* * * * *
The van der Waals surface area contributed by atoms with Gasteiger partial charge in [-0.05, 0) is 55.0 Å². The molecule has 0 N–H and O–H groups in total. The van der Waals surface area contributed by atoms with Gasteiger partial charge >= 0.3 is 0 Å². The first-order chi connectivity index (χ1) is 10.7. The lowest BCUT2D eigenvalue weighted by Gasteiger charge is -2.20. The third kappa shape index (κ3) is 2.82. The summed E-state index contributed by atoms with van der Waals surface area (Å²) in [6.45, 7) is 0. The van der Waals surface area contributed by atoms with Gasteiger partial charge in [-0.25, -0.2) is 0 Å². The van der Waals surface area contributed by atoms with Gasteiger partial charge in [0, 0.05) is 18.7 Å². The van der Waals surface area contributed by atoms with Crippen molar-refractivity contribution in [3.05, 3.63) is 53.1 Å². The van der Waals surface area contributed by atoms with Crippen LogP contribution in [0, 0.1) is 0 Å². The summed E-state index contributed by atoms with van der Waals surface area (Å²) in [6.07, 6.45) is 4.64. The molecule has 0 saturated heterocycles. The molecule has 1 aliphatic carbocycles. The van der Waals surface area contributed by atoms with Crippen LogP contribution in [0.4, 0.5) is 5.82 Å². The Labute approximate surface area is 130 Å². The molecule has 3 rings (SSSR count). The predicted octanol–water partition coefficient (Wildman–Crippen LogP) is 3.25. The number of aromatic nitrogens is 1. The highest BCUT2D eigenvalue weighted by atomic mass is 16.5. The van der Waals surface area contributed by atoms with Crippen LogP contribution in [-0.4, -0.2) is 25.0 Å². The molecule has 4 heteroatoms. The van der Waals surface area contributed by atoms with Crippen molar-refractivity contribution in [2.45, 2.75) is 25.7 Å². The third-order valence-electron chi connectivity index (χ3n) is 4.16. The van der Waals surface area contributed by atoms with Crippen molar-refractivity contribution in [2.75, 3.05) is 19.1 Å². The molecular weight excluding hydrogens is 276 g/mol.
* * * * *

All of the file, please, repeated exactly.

The van der Waals surface area contributed by atoms with Gasteiger partial charge in [-0.05, 0) is 55.0 Å². The molecule has 0 N–H and O–H groups in total. The van der Waals surface area contributed by atoms with Gasteiger partial charge >= 0.3 is 0 Å². The first-order chi connectivity index (χ1) is 10.7. The lowest BCUT2D eigenvalue weighted by Gasteiger charge is -2.20. The third kappa shape index (κ3) is 2.82. The summed E-state index contributed by atoms with van der Waals surface area (Å²) in [6.45, 7) is 0. The van der Waals surface area contributed by atoms with Gasteiger partial charge in [-0.25, -0.2) is 0 Å². The van der Waals surface area contributed by atoms with Gasteiger partial charge in [0, 0.05) is 18.7 Å². The van der Waals surface area contributed by atoms with Crippen molar-refractivity contribution in [3.05, 3.63) is 53.1 Å². The van der Waals surface area contributed by atoms with Crippen LogP contribution in [0, 0.1) is 0 Å². The summed E-state index contributed by atoms with van der Waals surface area (Å²) in [6.07, 6.45) is 4.64. The molecule has 0 saturated heterocycles. The molecule has 1 aliphatic carbocycles. The van der Waals surface area contributed by atoms with Crippen LogP contribution in [0.4, 0.5) is 5.82 Å². The Labute approximate surface area is 130 Å². The molecule has 3 rings (SSSR count). The predicted octanol–water partition coefficient (Wildman–Crippen LogP) is 3.25. The number of aromatic nitrogens is 1. The highest BCUT2D eigenvalue weighted by atomic mass is 16.5. The van der Waals surface area contributed by atoms with Crippen LogP contribution in [-0.4, -0.2) is 25.0 Å². The molecule has 4 heteroatoms. The van der Waals surface area contributed by atoms with Crippen molar-refractivity contribution in [2.45, 2.75) is 25.7 Å². The third-order valence-electron chi connectivity index (χ3n) is 4.16. The van der Waals surface area contributed by atoms with Crippen molar-refractivity contribution in [2.75, 3.05) is 19.1 Å². The molecular weight excluding hydrogens is 276 g/mol.